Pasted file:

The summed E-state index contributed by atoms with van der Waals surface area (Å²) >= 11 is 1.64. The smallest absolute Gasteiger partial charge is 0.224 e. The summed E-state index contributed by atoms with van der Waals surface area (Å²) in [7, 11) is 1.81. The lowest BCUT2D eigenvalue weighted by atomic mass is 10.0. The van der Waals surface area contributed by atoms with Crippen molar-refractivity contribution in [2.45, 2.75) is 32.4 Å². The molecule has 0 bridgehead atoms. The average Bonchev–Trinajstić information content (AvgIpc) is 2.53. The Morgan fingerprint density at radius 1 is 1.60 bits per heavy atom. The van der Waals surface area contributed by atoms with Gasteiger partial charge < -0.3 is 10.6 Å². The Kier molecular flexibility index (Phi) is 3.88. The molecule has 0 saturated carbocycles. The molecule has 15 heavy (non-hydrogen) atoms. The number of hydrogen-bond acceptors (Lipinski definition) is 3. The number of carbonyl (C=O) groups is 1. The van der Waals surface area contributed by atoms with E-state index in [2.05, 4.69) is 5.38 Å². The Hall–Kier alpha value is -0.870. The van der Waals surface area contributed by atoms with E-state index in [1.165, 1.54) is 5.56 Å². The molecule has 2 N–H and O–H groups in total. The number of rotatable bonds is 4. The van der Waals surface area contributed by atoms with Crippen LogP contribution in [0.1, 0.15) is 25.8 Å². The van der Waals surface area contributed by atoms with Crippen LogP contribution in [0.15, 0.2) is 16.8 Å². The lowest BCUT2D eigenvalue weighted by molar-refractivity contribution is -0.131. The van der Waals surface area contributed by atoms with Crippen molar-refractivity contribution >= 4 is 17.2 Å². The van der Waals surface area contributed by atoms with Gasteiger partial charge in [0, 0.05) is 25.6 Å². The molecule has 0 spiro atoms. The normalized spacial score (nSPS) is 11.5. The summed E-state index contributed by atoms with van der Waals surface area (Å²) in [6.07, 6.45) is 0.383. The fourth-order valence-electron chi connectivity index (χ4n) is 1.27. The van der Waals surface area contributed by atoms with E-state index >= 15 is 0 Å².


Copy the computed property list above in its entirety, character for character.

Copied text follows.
The summed E-state index contributed by atoms with van der Waals surface area (Å²) >= 11 is 1.64. The smallest absolute Gasteiger partial charge is 0.224 e. The summed E-state index contributed by atoms with van der Waals surface area (Å²) in [7, 11) is 1.81. The lowest BCUT2D eigenvalue weighted by atomic mass is 10.0. The van der Waals surface area contributed by atoms with Crippen molar-refractivity contribution in [2.45, 2.75) is 32.4 Å². The molecule has 0 bridgehead atoms. The average Bonchev–Trinajstić information content (AvgIpc) is 2.53. The Morgan fingerprint density at radius 1 is 1.60 bits per heavy atom. The van der Waals surface area contributed by atoms with Gasteiger partial charge < -0.3 is 10.6 Å². The Kier molecular flexibility index (Phi) is 3.88. The molecule has 0 saturated carbocycles. The molecule has 15 heavy (non-hydrogen) atoms. The number of hydrogen-bond acceptors (Lipinski definition) is 3. The number of carbonyl (C=O) groups is 1. The van der Waals surface area contributed by atoms with E-state index in [2.05, 4.69) is 5.38 Å². The Hall–Kier alpha value is -0.870. The van der Waals surface area contributed by atoms with E-state index in [1.165, 1.54) is 5.56 Å². The molecule has 2 N–H and O–H groups in total. The number of rotatable bonds is 4. The van der Waals surface area contributed by atoms with Crippen LogP contribution in [0.1, 0.15) is 25.8 Å². The van der Waals surface area contributed by atoms with Crippen LogP contribution in [0.15, 0.2) is 16.8 Å². The lowest BCUT2D eigenvalue weighted by molar-refractivity contribution is -0.131. The van der Waals surface area contributed by atoms with Crippen molar-refractivity contribution >= 4 is 17.2 Å². The van der Waals surface area contributed by atoms with Gasteiger partial charge in [0, 0.05) is 25.6 Å². The molecule has 0 spiro atoms. The normalized spacial score (nSPS) is 11.5. The summed E-state index contributed by atoms with van der Waals surface area (Å²) in [6.07, 6.45) is 0.383. The fourth-order valence-electron chi connectivity index (χ4n) is 1.27. The van der Waals surface area contributed by atoms with E-state index >= 15 is 0 Å².